In last week’s post I shared a tip for swatching in the round, which is necessary because differences in knit and purl tension can mean you get a different gauge working flat or in the round. This imbalance can also cause other problems.
Yarn flows backwards. If you ever have problems with ladders when working on dpns or magic loop try pulling the yarn tighter after working the second stitch on the needle. That will pull the extra yarn out of the space between the needles and the stitches just worked will help to lock it in place.
In the same way extra yarn from a looser purl stitch and the yarn used to switch from knit to purl tends to flow backwards into the last knit stitch. You might have experienced this problem when working cables or wide ribbing — the final knit stitch of your cable or rib looks much sloppier than the rest. Trying to tighten the yarn while working that stitch or right after does nothing. The extra yarn isn’t there yet, so you can’t remove it.
The trick is to work the following purl stitch more tightly. One way to do this is to wrap the yarn differently so that it takes a shorter path around the needle. This can be done whether the yarn is held in the right or left hand.
Western style knitting involves the yarn moving around the needle in an anti-clockwise direction while for Eastern style knitting it goes clockwise. If you look at the illustrations below you can see that when purling the Eastern method results in less yarn being used — a shorter path is taken.
Switching from Western to Eastern will change the orientation of the resulting stitch on the needle.
This means that in order to keep the stitch uncrossed the needle must be inserted into the back loop when working the following row.
Many knitters will find that they get the most balanced knit and purl tension by working knit stitches Western and purl stitches Eastern. Worth trying if you have noticed issues with rowing out. Annie Modesitt termed this Combination knitting and has written extensively about it — the main thing to note is that decreases must be worked differently to achieve the same slant.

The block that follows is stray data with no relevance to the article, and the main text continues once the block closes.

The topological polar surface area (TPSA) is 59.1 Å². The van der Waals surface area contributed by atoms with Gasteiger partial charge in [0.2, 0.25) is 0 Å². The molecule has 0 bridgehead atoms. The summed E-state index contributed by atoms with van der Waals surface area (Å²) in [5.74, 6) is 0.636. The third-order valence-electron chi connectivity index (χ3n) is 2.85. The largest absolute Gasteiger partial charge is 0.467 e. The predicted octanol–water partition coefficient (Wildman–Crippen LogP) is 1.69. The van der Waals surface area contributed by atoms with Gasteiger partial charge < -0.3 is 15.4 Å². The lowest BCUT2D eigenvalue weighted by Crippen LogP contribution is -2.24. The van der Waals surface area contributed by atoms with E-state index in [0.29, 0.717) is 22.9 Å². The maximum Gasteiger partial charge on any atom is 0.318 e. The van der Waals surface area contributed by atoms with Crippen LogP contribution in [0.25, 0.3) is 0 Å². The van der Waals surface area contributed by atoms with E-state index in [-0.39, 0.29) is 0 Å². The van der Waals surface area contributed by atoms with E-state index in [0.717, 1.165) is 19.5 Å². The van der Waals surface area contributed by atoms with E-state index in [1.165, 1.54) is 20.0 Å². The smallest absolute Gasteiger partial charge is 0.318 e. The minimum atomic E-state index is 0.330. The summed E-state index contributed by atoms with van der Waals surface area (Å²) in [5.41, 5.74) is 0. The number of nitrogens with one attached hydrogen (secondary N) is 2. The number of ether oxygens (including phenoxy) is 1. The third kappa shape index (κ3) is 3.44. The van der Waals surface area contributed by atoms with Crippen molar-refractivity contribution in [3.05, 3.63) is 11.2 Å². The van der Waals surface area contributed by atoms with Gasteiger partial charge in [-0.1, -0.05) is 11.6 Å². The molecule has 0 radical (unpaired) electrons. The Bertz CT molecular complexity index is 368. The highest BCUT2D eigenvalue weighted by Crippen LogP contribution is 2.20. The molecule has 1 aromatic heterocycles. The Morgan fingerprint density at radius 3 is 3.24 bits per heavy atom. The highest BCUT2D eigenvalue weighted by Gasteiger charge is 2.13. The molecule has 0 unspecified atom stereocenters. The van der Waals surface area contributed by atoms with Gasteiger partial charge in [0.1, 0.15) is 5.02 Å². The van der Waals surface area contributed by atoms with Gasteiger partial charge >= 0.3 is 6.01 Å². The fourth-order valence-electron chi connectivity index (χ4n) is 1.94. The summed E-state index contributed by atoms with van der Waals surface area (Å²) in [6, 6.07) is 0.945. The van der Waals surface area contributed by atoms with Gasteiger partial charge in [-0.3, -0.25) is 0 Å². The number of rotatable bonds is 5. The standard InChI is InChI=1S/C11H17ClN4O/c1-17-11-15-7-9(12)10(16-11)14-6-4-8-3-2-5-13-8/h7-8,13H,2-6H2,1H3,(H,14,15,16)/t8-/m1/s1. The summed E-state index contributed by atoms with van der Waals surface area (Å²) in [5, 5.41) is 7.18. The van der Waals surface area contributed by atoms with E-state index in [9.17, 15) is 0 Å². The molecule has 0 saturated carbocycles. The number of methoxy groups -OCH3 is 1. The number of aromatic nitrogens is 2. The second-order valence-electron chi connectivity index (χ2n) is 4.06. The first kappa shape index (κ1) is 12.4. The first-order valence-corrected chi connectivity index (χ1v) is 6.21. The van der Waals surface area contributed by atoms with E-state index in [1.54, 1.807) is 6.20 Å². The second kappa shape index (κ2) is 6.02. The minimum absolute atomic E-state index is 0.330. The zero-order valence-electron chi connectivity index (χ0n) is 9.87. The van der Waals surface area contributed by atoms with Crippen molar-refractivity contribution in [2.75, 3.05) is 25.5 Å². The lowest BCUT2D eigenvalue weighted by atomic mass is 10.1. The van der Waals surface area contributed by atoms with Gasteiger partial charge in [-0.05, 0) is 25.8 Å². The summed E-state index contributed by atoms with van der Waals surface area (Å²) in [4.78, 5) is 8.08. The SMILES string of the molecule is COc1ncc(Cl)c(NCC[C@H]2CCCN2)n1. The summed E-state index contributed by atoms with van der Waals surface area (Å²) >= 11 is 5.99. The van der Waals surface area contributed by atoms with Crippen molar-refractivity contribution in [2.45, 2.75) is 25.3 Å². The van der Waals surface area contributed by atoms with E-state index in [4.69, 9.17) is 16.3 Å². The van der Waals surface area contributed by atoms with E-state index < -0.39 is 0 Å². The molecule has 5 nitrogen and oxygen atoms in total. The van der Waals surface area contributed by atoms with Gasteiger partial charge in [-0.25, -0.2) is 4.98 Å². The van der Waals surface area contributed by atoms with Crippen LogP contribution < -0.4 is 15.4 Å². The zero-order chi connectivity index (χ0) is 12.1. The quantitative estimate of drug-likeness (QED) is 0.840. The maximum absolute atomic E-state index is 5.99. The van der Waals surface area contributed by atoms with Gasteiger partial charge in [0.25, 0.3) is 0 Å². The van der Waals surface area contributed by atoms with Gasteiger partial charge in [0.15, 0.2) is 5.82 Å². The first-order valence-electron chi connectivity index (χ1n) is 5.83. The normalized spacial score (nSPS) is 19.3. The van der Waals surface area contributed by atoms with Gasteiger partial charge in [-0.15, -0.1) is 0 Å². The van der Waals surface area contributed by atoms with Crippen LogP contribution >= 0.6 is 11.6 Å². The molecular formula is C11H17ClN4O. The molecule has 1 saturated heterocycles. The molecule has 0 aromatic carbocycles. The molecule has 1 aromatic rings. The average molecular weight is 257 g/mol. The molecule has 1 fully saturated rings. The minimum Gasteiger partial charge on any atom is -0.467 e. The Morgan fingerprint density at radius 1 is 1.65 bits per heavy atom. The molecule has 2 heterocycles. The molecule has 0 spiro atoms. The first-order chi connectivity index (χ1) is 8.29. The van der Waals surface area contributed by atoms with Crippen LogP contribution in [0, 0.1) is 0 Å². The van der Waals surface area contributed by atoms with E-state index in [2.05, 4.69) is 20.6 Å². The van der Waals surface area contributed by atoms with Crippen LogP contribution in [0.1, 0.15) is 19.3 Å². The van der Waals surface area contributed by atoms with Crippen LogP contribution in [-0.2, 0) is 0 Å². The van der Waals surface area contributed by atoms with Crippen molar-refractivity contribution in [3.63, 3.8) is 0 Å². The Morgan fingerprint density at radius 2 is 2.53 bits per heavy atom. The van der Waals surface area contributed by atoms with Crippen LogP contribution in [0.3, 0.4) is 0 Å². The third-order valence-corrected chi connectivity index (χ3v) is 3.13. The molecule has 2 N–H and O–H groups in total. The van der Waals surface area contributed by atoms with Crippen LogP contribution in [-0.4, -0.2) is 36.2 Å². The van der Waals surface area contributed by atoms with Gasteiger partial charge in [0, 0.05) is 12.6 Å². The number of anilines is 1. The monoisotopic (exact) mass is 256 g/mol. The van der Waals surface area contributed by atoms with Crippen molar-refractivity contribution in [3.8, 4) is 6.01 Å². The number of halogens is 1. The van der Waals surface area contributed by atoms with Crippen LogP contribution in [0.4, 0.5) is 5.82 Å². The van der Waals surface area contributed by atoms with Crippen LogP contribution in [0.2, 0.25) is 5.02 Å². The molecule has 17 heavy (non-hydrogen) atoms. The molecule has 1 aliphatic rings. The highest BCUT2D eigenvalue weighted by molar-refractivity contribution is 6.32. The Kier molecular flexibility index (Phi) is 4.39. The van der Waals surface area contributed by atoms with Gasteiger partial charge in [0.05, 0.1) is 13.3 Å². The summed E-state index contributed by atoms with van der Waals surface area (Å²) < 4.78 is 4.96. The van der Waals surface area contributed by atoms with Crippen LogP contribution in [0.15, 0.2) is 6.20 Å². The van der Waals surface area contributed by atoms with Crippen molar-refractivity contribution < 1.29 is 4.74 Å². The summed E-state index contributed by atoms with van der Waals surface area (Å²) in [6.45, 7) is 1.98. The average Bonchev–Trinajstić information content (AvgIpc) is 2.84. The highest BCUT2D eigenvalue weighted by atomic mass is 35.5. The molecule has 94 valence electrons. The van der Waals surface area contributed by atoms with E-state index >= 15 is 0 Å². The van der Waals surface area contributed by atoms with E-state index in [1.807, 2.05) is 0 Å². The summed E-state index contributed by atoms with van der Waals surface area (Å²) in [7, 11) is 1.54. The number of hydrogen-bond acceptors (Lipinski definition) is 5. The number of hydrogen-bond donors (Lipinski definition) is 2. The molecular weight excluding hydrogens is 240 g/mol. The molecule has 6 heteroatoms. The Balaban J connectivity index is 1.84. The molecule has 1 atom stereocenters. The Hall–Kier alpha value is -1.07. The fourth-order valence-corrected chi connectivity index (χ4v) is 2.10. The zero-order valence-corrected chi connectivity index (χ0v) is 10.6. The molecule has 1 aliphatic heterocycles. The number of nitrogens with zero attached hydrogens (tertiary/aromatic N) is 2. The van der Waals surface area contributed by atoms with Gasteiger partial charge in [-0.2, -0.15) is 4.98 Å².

I don’t find my flat stockinette is noticeably imbalanced but I do use the Eastern purl when working ribbed or cable patterns. When working back and forth I work the first purl stitch following a knit Eastern — this will be alternating stitches on the right and wrong sides. You can see what a difference it makes on these swatches which were worked in the same yarn on the same needle size.
For narrower rib patterns I find it’s easier to just work all of the purls eastern. If you’ve ever thought that the inside of ribbing worked in the round was neater than the outside this is a good solution.
If you’ve been finding this series of posts helpful and you’re interested in garment knitting you might like to check out my book Little Red in the City which these illustrations are extracted from.
An alternating cable cast on is a useful, stretchy cast on for ribbing that’s less fussy to work than a tubular cast on. It’s worked like a regular cable cast on, but instead of casting on each stitch knitwise stitches are alternately cast on knitwise and purlwise.
This tutorial includes both step by step photos and videos so you can use whichever suits you better.
This post was originally in our newsletter last week and since then several subscribers have reached out with incredible kindness to say that they'll miss the club but want to keep supporting us. We appreciate that so much, and, although we obviously need purchases to keep the business going there are lots of other ways that you can support us. I've added a few notes at the end on ways that you can support our business and my design work without spending money. All of them apply to other small yarn businesses, and many of them to small businesses of all kinds.